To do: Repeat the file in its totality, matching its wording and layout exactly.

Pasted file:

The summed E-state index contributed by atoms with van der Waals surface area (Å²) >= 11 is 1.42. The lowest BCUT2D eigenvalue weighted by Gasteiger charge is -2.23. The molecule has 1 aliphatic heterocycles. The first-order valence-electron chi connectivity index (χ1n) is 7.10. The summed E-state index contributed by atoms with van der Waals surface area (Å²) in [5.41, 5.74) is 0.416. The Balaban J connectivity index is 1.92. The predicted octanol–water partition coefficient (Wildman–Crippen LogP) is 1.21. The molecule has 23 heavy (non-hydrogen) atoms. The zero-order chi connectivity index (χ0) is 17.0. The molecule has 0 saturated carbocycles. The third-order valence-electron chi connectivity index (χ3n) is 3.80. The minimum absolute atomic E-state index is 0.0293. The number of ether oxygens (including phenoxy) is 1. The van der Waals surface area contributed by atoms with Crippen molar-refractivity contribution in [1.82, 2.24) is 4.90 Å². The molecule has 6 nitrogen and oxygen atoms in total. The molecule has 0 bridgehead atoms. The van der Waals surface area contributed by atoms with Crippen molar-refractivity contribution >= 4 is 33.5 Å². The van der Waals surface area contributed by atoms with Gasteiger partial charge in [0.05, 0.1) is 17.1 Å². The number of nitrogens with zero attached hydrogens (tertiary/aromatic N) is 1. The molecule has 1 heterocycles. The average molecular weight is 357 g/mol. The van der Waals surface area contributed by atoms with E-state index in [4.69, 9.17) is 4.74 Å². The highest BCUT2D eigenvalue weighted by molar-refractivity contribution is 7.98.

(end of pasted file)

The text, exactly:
The summed E-state index contributed by atoms with van der Waals surface area (Å²) >= 11 is 1.42. The lowest BCUT2D eigenvalue weighted by Gasteiger charge is -2.23. The molecule has 1 aliphatic heterocycles. The first-order valence-electron chi connectivity index (χ1n) is 7.10. The summed E-state index contributed by atoms with van der Waals surface area (Å²) in [5.41, 5.74) is 0.416. The Balaban J connectivity index is 1.92. The predicted octanol–water partition coefficient (Wildman–Crippen LogP) is 1.21. The molecule has 23 heavy (non-hydrogen) atoms. The zero-order chi connectivity index (χ0) is 17.0. The molecule has 0 saturated carbocycles. The third-order valence-electron chi connectivity index (χ3n) is 3.80. The minimum absolute atomic E-state index is 0.0293. The number of ether oxygens (including phenoxy) is 1. The van der Waals surface area contributed by atoms with Crippen molar-refractivity contribution in [1.82, 2.24) is 4.90 Å². The molecule has 6 nitrogen and oxygen atoms in total. The molecule has 0 bridgehead atoms. The van der Waals surface area contributed by atoms with Crippen molar-refractivity contribution >= 4 is 33.5 Å². The van der Waals surface area contributed by atoms with Gasteiger partial charge in [0.05, 0.1) is 17.1 Å². The number of nitrogens with zero attached hydrogens (tertiary/aromatic N) is 1. The molecule has 1 heterocycles. The average molecular weight is 357 g/mol. The van der Waals surface area contributed by atoms with E-state index in [4.69, 9.17) is 4.74 Å². The highest BCUT2D eigenvalue weighted by molar-refractivity contribution is 7.98.